The impediments to individual disabled people accessing fieldwork and related opportunities have been classified in a non-medical way (see Models of Disability), using three broad conceptual groupings of the barriers which society creates:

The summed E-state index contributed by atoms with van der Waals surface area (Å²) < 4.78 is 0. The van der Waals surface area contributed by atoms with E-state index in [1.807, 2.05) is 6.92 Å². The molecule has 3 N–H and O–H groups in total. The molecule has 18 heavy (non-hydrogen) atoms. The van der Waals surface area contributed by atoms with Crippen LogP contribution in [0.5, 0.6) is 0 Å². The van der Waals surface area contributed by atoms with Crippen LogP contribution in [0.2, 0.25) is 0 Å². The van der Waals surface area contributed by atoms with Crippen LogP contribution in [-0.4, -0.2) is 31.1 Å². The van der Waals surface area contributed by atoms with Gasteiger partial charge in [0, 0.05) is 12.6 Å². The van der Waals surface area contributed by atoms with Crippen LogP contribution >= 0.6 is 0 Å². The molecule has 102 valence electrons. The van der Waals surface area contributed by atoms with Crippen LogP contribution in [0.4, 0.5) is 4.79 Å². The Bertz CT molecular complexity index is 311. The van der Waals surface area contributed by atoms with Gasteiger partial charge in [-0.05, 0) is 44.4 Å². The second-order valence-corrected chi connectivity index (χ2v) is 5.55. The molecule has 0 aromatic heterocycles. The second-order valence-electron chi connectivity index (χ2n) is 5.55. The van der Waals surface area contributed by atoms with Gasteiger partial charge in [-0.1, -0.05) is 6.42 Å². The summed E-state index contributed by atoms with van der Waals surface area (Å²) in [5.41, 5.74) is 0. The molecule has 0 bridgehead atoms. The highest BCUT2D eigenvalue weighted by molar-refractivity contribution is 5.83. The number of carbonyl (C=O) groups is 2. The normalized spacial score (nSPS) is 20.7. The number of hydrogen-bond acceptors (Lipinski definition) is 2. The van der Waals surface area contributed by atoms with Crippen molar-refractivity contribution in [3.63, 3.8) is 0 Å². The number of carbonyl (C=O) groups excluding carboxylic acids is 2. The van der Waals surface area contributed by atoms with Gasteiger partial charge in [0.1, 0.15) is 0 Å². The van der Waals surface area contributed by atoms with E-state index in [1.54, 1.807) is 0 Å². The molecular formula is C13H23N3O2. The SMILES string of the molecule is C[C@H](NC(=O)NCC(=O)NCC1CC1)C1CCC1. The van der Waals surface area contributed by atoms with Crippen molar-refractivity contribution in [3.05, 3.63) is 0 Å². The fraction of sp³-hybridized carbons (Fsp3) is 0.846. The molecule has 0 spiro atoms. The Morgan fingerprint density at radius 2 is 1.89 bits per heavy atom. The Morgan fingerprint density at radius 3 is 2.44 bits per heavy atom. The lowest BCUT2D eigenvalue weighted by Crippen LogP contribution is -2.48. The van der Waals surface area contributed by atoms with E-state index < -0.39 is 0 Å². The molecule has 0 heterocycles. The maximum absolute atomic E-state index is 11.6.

This categorisation also reflects the fact that students or potential students currently face multiple impediments to their participation, which potentially exclude them from undertaking study at many stages of their academic careers. For example, an admissions tutor might unwittingly assume that courses including fieldwork are inappropriate or impossible for students with particular medically-defined disabilities, and advise them of this at the time of application. There may be an impression given through publicity materials that only able-bodied people would be able to take up a particular academic discipline because of a requirement for high levels of physical fitness and mobility, or a requirement for visual acuity. Or it may be thought by course tutors to be impossible for a student with a speech impairment, although well advanced in a humanities-based course, to be involved in personal project work with human subjects off-campus. These are examples where attitudes, organisational characteristics and physical settings all pose barriers. The barriers to participation will also be apparent differentially for different types of activities, and different disciplines, as traditionally interpreted.